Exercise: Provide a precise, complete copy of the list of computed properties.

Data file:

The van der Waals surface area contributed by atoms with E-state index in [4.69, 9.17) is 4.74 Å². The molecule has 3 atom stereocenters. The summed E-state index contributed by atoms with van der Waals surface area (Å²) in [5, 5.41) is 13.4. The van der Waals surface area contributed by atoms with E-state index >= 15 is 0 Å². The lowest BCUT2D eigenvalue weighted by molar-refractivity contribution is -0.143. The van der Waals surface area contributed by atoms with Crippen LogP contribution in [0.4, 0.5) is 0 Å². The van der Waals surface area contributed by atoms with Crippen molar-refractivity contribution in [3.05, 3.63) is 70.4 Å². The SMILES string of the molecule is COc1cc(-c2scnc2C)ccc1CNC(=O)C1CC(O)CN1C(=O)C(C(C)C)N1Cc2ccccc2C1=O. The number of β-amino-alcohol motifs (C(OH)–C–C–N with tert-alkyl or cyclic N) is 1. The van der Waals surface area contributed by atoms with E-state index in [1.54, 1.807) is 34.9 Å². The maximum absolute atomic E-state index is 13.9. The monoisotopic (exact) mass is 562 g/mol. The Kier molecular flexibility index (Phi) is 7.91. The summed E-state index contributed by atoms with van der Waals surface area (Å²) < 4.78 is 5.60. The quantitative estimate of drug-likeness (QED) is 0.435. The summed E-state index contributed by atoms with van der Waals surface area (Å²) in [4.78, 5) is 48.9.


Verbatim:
The van der Waals surface area contributed by atoms with E-state index in [4.69, 9.17) is 4.74 Å². The molecule has 3 atom stereocenters. The summed E-state index contributed by atoms with van der Waals surface area (Å²) in [5, 5.41) is 13.4. The van der Waals surface area contributed by atoms with E-state index >= 15 is 0 Å². The lowest BCUT2D eigenvalue weighted by molar-refractivity contribution is -0.143. The van der Waals surface area contributed by atoms with Crippen LogP contribution in [0.4, 0.5) is 0 Å². The van der Waals surface area contributed by atoms with Crippen molar-refractivity contribution in [3.05, 3.63) is 70.4 Å². The SMILES string of the molecule is COc1cc(-c2scnc2C)ccc1CNC(=O)C1CC(O)CN1C(=O)C(C(C)C)N1Cc2ccccc2C1=O. The number of β-amino-alcohol motifs (C(OH)–C–C–N with tert-alkyl or cyclic N) is 1. The van der Waals surface area contributed by atoms with E-state index in [1.54, 1.807) is 34.9 Å². The maximum absolute atomic E-state index is 13.9. The monoisotopic (exact) mass is 562 g/mol. The Kier molecular flexibility index (Phi) is 7.91. The summed E-state index contributed by atoms with van der Waals surface area (Å²) < 4.78 is 5.60. The quantitative estimate of drug-likeness (QED) is 0.435. The summed E-state index contributed by atoms with van der Waals surface area (Å²) in [4.78, 5) is 48.9.